The Collegiate Career Of A Student Athletes

Submitted By DeMarcus-Cobb
Words: 928
Pages: 4

Third Draft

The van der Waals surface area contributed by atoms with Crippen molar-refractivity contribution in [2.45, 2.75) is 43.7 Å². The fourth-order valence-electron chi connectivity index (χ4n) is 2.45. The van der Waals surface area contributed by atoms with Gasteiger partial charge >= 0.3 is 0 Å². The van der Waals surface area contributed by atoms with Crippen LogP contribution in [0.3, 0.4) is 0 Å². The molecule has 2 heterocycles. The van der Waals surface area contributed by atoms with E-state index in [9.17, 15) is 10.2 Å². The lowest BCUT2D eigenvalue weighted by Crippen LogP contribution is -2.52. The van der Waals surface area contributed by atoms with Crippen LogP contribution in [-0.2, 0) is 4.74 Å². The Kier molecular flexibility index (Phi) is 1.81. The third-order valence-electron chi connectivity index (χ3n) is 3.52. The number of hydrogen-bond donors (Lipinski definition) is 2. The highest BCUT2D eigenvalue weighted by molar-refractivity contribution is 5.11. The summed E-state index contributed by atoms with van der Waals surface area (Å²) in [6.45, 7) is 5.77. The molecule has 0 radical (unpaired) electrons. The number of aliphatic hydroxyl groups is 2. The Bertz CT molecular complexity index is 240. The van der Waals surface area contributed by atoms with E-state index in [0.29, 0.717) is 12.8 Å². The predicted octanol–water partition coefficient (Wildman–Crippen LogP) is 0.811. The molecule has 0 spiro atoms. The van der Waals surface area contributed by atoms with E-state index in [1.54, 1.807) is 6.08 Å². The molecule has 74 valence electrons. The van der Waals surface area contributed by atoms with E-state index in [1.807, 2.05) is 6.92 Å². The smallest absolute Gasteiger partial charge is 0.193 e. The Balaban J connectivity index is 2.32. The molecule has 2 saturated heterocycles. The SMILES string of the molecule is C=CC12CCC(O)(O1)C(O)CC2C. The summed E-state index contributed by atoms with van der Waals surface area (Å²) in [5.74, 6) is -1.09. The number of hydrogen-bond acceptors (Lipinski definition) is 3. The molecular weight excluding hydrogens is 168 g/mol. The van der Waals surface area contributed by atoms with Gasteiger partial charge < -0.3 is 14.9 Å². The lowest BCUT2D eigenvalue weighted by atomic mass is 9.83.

The collegiate career of a student-athlete is very different and at times difficult when compared to your average college student. We have rules and regulations to live by until we graduate to keep our “amateurism”, we have to balance between classes, homework, lab hours, and practice but the list doesn’t just stop there, that’s just the off-season. Competition season involves that already listed along with traveling and competing here and there around the States. They go the extra mile to provide the public’s entertainment in person and broadcasted nationally on television. “The athlete is the most available publicity material the college has. A great scientific discovery will make good press material for a few days, but nothing to compare to that of the performance of a first-class athlete” (Gregory). Seems as if these “amateurs” are doing what the professionals do but just aren’t getting a paycheck for it. They sure do put in the time and dedication as them and follow nearly the same rules and regulations set by the NCAA that the MLB, NCAA, NFL, NHL, and other professional sports organizations also have. All NCAA athletes are required to be a full-time student and get “x” amount of study hall hours every week and the set amount of hours change when your sport is in competition season and when it is your off-season. On top of that our coaches are given a set amount of practice hours through the NCAA for every week. For track we have 8 practice hours to use during the off-season and a max of 20 during competitive season. There are also GPA and academic hour minimums we must meet to maintain our eligibility to continue competing. As a student-athlete (in college) your sport becomes your job. It’s the little things like this that people don’t take into consideration when they , for some strange reason, believe student-athletes have it easier than regular students. A student-athlete has to work harder than the average student not just to compete but to make good grades and balance athletics as well. College athletes should indeed be paid, we have all the reason too. We sacrifice and push our bodies to the limit for our own personal achievements but also for the general public. The sports fans, the staff, the children, the alumni, the list can go on and on. Athletes draw the crowd in to watch for their entertainment which then becomes the schools profit. Not ours, the schools. We put in the work. We’re the ones that go out there and compete. We’re the ones that can put our school on the map so other athletes will want to come when they graduate or finish their junior college years. We’re the reason why you’re selling (Texas A&M for example) merchandise with a certain player, like Johnny “Football” Manziel, number on it. It’s almost unfair how universities gain free publicity and boost in their sales thanks to the talents of their players. There should be some way to compensate. Sure some athletes are thrown a little scholarship money but there’s a misconception that every athlete that’s on the roster is given a full ride. That would be the ideal thing to happen but it’s very slim to none. Most athletes have to use their academics to get more money for through other scholarships through and outside the school. In other words student athletes don’t just get a free pass. You’re most likely just going to get books, room and board, and/or food and you’re lucky if you can get two of those three…